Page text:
Unaccustomed to their new surroundings, immature snowy owls "land in weird places," Brady said.
"We're seeing a fair number of pictures of them sitting on people's cars," he said.
Adult snowy owls are more skittish, he said.
Erickson said snowy owls can be stressed by too much human activity nearby. If you see one, she said, it's best to remain in your car and take photos through the window rather than to get out. Some birders don't readily share locations of the owls they've located to prevent crowds from gathering. And there's an ongoing debate among photographers about the ethics of using bait -- such as a mouse -- in order to draw the owls closer.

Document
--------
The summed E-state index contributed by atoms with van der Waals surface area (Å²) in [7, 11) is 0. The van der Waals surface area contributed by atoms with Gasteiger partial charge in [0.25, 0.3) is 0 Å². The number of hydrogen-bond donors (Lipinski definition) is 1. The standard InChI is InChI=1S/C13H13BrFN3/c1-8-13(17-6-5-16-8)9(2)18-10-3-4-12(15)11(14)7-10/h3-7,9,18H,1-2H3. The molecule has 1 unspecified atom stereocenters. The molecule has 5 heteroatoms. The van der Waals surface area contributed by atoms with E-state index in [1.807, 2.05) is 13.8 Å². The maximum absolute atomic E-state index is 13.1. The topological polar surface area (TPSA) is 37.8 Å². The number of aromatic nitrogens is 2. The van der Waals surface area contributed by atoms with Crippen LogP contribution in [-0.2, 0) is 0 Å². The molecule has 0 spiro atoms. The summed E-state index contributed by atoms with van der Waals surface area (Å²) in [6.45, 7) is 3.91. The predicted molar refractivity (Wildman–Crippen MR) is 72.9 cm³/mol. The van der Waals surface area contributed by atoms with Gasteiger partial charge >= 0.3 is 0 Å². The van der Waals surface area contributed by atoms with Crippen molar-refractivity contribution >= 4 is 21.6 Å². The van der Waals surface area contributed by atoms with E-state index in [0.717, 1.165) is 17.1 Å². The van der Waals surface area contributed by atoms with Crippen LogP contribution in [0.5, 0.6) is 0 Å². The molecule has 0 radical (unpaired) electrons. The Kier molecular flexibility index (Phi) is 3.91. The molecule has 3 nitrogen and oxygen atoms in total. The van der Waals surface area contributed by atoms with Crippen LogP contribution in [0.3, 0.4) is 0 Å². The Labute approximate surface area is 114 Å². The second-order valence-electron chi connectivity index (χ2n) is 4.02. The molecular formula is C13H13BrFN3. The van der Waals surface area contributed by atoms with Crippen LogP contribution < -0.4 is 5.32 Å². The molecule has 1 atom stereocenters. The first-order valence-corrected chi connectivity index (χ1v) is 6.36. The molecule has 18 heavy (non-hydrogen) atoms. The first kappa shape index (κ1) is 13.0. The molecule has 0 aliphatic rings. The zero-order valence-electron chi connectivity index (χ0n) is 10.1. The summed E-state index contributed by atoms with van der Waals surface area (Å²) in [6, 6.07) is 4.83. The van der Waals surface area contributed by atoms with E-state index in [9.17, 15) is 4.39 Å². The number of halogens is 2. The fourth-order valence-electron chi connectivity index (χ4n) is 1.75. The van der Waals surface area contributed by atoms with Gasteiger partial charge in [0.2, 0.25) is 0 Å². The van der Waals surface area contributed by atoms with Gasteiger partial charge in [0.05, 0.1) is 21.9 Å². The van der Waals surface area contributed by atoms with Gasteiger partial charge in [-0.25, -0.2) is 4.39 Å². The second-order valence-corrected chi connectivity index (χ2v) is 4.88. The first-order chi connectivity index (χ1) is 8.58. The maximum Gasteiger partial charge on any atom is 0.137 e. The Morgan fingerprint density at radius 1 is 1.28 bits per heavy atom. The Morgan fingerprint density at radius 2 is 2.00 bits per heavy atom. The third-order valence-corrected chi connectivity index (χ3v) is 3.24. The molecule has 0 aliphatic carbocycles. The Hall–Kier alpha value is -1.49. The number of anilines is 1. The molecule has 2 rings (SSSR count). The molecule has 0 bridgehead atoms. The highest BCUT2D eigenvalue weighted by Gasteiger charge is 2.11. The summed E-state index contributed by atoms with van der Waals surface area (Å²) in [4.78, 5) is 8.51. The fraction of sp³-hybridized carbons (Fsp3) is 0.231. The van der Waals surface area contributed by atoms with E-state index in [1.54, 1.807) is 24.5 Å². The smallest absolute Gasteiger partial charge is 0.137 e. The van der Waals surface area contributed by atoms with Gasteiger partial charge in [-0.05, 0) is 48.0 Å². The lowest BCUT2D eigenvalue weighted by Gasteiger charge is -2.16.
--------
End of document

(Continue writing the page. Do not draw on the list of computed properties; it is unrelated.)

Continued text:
The snowy owl
Description: Mostly white, large, round-headed, with small yellow eyes; male's plumage often broken with dark bars or spots.
Length: 23 inches
Wingspan: 52-60 inches
Weight: 4 pounds
Breeding territory: Open tundra
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